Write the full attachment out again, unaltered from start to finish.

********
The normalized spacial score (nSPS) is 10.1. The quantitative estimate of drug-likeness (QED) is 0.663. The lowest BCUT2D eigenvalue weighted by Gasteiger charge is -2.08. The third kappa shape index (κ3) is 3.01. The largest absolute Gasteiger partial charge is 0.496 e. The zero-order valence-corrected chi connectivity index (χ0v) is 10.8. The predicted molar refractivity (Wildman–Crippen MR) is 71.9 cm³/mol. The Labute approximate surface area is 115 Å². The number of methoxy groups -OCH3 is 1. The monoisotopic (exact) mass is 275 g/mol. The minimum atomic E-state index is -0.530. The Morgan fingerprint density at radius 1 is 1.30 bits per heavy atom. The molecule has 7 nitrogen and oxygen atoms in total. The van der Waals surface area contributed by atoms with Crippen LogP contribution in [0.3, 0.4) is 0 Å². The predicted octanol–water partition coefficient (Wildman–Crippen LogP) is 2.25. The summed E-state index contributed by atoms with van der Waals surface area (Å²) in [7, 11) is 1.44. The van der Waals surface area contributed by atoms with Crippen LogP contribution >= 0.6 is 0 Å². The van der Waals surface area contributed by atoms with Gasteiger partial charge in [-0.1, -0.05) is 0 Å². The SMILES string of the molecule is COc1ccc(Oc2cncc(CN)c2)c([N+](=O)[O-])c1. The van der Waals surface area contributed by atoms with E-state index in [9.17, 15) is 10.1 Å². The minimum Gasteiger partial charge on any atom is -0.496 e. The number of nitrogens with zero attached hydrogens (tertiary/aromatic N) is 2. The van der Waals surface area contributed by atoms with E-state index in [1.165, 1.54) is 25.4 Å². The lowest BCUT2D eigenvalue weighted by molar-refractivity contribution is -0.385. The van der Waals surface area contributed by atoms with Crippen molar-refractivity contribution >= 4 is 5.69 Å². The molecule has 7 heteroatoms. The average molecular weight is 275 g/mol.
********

The normalized spacial score (nSPS) is 10.1. The quantitative estimate of drug-likeness (QED) is 0.663. The lowest BCUT2D eigenvalue weighted by Gasteiger charge is -2.08. The third kappa shape index (κ3) is 3.01. The largest absolute Gasteiger partial charge is 0.496 e. The zero-order valence-corrected chi connectivity index (χ0v) is 10.8. The predicted molar refractivity (Wildman–Crippen MR) is 71.9 cm³/mol. The Labute approximate surface area is 115 Å². The number of methoxy groups -OCH3 is 1. The monoisotopic (exact) mass is 275 g/mol. The minimum atomic E-state index is -0.530. The Morgan fingerprint density at radius 1 is 1.30 bits per heavy atom. The molecule has 7 nitrogen and oxygen atoms in total. The van der Waals surface area contributed by atoms with Crippen LogP contribution in [0.3, 0.4) is 0 Å². The predicted octanol–water partition coefficient (Wildman–Crippen LogP) is 2.25. The summed E-state index contributed by atoms with van der Waals surface area (Å²) in [7, 11) is 1.44. The van der Waals surface area contributed by atoms with Crippen LogP contribution >= 0.6 is 0 Å². The van der Waals surface area contributed by atoms with Gasteiger partial charge in [-0.1, -0.05) is 0 Å². The SMILES string of the molecule is COc1ccc(Oc2cncc(CN)c2)c([N+](=O)[O-])c1. The van der Waals surface area contributed by atoms with E-state index in [9.17, 15) is 10.1 Å². The minimum Gasteiger partial charge on any atom is -0.496 e. The number of nitrogens with zero attached hydrogens (tertiary/aromatic N) is 2. The van der Waals surface area contributed by atoms with E-state index in [1.165, 1.54) is 25.4 Å². The lowest BCUT2D eigenvalue weighted by molar-refractivity contribution is -0.385. The van der Waals surface area contributed by atoms with Crippen molar-refractivity contribution >= 4 is 5.69 Å². The molecule has 7 heteroatoms. The average molecular weight is 275 g/mol.